9. Memorandum of a Conversation, Department of State, Washington, September 23, 19551
- Austrian Matters
- Dr. Karl Gruber, Ambassador of Austria
- Dr. Ernst Lemberger, Counselor, Austrian Embassy
- Mr. Livingston T. Merchant, Assistant Secretary, European Affairs
- Mr. Edgar P. Allen—WE
Ambassador Gruber came in at his request this afternoon for the purpose of giving Mr. Merchant assurances with respect to the Soviet offer to provide military equipment for Austria. The views expressed by Dr. Gruber were, in substance, similar to those expressed to officers of WE on September 16 (see memorandum of September 20 from Mr. Tyler to Mr. Merchant).2
Dr.Gruber said that he had received no further reports from his government in regard to this matter since his conversation with us on September 16. He said, however, that he had had extensive conversations in Vienna in August with Chancellor Raab and Foreign Minister Figl and that he is 100 per cent convinced that Austria has no intention of being armed by the Soviets for two reasons: (1) the use of Soviet arms by Austria would create an impossible logistics problem and (2) Austria has no intention of endangering its present good relations with the West. He said that, in his opinion, the Soviets were faced with the alternative of either registering complaint concerning the furnishing of arms by the US or furnishing arms themselves and that faced with this alternative and with the fact that they had no legitimate basis under the treaty for protesting the furnishing of arms by the US, the Soviets logically decided to furnish some arms themselves. Ambassador Gruber does not believe that any equipment furnished by the Soviets will be modern or in very great quantity (he is aware of the list of Soviet arms given to General Arnold by General Liebitzky). He is convinced that it is in the best interests of us all that Austria accept the Soviet offer to furnish arms inasmuch as this will lay the groundwork for the US to furnish more equipment later without protest from the Soviets.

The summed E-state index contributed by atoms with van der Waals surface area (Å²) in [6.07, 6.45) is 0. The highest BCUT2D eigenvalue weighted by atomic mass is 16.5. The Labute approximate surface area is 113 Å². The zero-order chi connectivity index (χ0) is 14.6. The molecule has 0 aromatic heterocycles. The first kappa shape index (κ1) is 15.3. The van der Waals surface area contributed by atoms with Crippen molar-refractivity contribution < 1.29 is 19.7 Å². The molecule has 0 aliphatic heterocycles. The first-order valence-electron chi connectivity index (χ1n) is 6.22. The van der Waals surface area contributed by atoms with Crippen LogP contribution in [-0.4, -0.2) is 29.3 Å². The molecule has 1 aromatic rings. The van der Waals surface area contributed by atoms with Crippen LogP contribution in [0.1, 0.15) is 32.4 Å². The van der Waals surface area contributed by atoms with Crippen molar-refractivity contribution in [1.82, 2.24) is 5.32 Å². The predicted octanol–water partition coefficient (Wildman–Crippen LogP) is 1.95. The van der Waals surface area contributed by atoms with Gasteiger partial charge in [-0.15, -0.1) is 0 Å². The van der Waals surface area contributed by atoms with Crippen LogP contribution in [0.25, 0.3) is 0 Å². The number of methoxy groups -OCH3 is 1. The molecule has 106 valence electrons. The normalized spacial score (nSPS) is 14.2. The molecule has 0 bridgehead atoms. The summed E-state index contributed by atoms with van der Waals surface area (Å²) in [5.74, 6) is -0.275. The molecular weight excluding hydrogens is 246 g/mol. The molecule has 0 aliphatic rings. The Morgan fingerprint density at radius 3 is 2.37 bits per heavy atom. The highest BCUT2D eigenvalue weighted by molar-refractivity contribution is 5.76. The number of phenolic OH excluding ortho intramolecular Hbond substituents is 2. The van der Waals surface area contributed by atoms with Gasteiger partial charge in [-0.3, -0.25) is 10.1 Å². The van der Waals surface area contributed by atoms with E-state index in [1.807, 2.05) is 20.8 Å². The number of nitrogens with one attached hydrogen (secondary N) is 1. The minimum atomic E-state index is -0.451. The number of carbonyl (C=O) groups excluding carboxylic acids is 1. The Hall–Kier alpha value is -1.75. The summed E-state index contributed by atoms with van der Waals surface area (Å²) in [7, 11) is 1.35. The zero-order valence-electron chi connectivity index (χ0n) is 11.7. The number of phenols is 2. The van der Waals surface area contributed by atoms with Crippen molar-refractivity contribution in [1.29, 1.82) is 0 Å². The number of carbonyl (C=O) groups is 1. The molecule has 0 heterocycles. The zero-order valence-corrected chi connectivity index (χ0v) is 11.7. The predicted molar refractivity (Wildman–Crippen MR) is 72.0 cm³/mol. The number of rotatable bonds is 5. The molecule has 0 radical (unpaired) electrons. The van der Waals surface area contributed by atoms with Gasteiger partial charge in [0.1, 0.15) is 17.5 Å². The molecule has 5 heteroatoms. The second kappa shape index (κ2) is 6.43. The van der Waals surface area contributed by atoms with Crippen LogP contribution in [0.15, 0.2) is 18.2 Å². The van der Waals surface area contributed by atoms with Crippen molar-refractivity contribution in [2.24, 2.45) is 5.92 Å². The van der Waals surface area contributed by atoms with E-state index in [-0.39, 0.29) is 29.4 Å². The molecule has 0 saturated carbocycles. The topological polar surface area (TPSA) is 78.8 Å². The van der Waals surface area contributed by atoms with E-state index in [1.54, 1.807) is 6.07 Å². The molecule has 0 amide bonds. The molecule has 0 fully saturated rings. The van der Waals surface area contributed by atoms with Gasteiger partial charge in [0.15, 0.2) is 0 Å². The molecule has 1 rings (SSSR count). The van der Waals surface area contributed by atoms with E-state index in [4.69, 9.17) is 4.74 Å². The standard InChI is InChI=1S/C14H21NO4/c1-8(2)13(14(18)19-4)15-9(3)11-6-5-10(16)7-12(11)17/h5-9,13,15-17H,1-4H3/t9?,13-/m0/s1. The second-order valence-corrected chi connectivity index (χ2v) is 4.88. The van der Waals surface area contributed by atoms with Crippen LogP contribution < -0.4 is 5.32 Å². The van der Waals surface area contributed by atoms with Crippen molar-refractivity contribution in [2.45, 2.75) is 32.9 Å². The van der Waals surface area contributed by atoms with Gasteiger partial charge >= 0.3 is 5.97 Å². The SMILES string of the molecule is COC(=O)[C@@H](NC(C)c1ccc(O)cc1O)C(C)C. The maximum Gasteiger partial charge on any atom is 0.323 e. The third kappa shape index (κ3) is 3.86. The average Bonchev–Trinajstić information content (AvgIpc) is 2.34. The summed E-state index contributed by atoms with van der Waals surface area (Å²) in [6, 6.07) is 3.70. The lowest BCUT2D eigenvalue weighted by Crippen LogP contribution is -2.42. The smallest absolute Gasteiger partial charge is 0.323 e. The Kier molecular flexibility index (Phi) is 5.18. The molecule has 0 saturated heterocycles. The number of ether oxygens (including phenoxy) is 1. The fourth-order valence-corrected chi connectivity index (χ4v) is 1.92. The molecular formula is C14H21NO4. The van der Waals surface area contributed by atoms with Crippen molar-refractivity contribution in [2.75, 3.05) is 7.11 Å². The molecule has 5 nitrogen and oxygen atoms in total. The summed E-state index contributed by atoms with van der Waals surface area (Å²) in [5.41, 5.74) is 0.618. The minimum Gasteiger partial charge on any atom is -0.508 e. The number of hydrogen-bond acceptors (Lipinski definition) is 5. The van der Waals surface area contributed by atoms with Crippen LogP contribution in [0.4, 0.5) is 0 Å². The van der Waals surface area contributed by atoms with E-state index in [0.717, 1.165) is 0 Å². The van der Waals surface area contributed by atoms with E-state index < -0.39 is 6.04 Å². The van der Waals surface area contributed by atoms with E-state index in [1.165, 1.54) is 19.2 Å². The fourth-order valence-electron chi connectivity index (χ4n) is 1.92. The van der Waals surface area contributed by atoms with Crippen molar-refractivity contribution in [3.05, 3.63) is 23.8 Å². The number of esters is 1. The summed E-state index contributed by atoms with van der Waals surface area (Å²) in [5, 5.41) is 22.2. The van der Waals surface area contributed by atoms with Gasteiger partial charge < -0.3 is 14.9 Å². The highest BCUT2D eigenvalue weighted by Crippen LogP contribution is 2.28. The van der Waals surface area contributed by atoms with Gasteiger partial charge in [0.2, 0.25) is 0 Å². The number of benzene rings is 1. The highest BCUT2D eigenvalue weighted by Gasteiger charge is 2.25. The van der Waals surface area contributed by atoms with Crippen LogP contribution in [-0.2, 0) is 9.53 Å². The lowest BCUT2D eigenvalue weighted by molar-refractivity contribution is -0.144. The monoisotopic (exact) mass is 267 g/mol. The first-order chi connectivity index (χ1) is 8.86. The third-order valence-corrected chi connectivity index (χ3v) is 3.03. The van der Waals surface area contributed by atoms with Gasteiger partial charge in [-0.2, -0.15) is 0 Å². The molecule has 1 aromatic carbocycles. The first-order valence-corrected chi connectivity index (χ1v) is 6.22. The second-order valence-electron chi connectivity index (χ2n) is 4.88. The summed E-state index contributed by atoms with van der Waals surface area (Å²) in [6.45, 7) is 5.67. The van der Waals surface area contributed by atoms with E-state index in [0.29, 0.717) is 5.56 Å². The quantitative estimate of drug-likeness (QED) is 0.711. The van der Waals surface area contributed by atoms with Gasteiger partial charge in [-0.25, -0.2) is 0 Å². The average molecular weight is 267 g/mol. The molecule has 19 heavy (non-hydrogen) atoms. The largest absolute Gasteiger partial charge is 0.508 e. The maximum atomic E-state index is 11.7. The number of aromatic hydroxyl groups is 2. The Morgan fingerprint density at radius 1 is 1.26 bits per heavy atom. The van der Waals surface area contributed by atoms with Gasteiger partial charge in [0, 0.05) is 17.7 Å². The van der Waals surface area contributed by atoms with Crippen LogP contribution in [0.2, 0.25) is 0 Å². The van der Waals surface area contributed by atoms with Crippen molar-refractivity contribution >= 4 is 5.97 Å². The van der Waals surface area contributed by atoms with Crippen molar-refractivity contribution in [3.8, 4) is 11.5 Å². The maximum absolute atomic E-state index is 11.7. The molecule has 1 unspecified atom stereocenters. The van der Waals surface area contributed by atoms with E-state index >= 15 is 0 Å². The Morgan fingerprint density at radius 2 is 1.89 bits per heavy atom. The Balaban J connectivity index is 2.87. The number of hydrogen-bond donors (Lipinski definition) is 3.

Mr.Merchant agreed that the Soviet action would remove any basis for Soviet complaint over the furnishing of US arms. He stressed the importance of Austria keeping us informed concerning the details of any equipment received from the Soviets in order that our Defense Department and the Congress if necessary may have the complete picture and in order that we may be in a position to determine Austria’s needs for equipment in addition to that already turned over to them by the US. Mr. Merchant pointed out the danger that the Soviet action may be “the camel’s nose under the tent” and that it could possibly lead to a Soviet request for a military mission in Austria. Gruber confirmed Mr. Merchant’s impression that [Page 20] Austria has not received any request along these lines from the Soviets.
In response to Mr. Merchant’s inquiry, Ambassador Gruber said that the condition of the USIA factories turned over to the Austrians by the Soviets is as a whole much better than was expected; that some of the factories are in fact in fairly good shape. Ambassador Gruber mentioned in this connection that the International Bank is sending a mission to Austria to look into the problem of investment needs for these USIA factories.
Ambassador Gruber referred to the fact that the Western Powers are currently studying Austrian draft legislation on neutrality and confirmed our impression that no formal action will be taken by Austria in this matter until after the deadline for the withdrawal of occupation forces, i.e., October 25.
Ambassador Gruber concluded the conversation by observing that there is no “new religion” in Austria; that Austria is just as Western-minded as ever and that its first objective has been to rid itself of the Eastern grip on its territory; that Austria must proceed very carefully, however, as long as it still has economic obligations under the treaty and it cannot afford to create any political mistrust on the part of the Soviets until these obligations have been liquidated. He added that Austria’s courage will be more evidently displayed as soon as it becomes politically feasible to do so.